Hi, I'm Matthew Clark, and this is lesson 3.4 I o t. Ecosystems
in this lesson will look at the three layer architectures will discuss the security controls and at the perception layer communication layer and application layer.
And lastly, we'll explore fog computing. So let's get started
in less than 3.3. We looked at coyote architectures mainly from a data perspective.
We divided the architecture in two stages, which included things, data, acquisition, edge, I, T and Cloud Services.
Each stage process data in a certain way and then moved it along a path.
And based on that data command and control was passed back down. In the other direction,
there's no defined or accepted i o t architecture template to use. You're going to see the same information displayed many different ways, depending on just different factors, like who's displaying it, who the audience is and, quite frankly, what the i. O. T. Application as itself. In the examples in this lesson,
we're going to divide architecture and the layers
because we're focusing on the entire ecosystem, not just one device within it.
And so these layers will be the perception layer, which will include the I O T device, the actuator, the sensor,
the network layer, or gateway
in the application layer, or which includes back in systems.
So let's start with the perception layer.
Perceptually includes the physical layer of their architectures. The sensors actuators the tags and how those interact with the environment,
either to gather data to make changes or to inform the overall process
how they communicate with the network. Layer devices, which are typically gateways.
And this could be personal area networks, local area networks or wide area network.
Those connective ity requirements really will dictate the type of communication protocol that will be used.
And remember that the device hardware itself could be limited so the processor in a sensor can be limited. Its memory amounts could be limited. Of course, battery life is always a consideration,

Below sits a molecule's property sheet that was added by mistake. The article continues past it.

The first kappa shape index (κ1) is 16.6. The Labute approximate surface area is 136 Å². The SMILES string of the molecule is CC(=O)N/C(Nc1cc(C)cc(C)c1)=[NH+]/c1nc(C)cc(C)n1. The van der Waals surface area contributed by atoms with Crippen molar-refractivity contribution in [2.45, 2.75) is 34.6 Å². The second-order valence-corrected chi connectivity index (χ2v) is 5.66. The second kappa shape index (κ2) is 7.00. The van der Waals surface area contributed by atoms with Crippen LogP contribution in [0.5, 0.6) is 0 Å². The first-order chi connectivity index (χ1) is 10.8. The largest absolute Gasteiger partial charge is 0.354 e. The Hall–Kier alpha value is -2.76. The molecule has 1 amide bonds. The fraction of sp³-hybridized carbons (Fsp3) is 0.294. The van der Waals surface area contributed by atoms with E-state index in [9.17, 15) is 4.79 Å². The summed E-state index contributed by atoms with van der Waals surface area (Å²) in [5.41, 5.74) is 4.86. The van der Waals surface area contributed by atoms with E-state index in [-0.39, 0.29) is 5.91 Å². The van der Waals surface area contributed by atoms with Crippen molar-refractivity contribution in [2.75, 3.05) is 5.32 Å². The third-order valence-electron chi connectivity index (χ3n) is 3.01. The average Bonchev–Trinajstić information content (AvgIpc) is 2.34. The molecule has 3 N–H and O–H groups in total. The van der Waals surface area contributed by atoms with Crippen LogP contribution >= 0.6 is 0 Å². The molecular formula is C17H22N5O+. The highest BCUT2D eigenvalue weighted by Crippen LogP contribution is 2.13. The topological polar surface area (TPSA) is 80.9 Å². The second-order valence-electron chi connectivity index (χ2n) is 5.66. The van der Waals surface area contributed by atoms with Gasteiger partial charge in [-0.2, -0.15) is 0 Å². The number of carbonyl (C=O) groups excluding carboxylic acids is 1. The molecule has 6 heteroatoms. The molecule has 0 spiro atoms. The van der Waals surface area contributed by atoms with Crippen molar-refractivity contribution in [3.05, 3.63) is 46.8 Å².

and things to think about.
So let's talk about the network layer.
This includes routers and gateways.
The job of this layer is to connect and communicate between the physical layer and the application layer.
This is where measurements were collected, where digital to serums are serial. The digital conversion occurs. Pre processing of data would occur at this level.
Also, this layer provides protocol translation artificial intelligence, pre processing of data.
One of the typical functions of this layer really ist act is just the middle man.
The application layer is really where the cloud resides. It communicates with the gateway typically over wired or cellular Internet. This could be a W s Google Cloud or your company's data center
on contains the physical servers and logical databases that are required to maintain the type of application processing that that's needed.
Data storage is gonna happen here. Big data filtering, really monitoring and alerting is gonna happen here along with business logic, big data sets and processing and large analytics.
Um, including third Party, A P I. S. All those types of things are going to reside here, this application layer
and so this type of three layer ecosystem architecture. Er it's simple and easy to understand, right? It's great for back of the napkin discussions, but it's also great if you needed a white board something and talk about a specific aspect of the architecture itself.
So let's talk about perspective, especially as it relates to data and making decisions.
So how is cloud computing different than computing at the device or the gateway level.
Well, the device and gateway level. We have limited data. You know, we have a way, have a lot of data devices generate a lot of data, but it's it's limited in that it on Lee is about that particular device of our small period of time.
And maybe that's OK, right for some decision. Making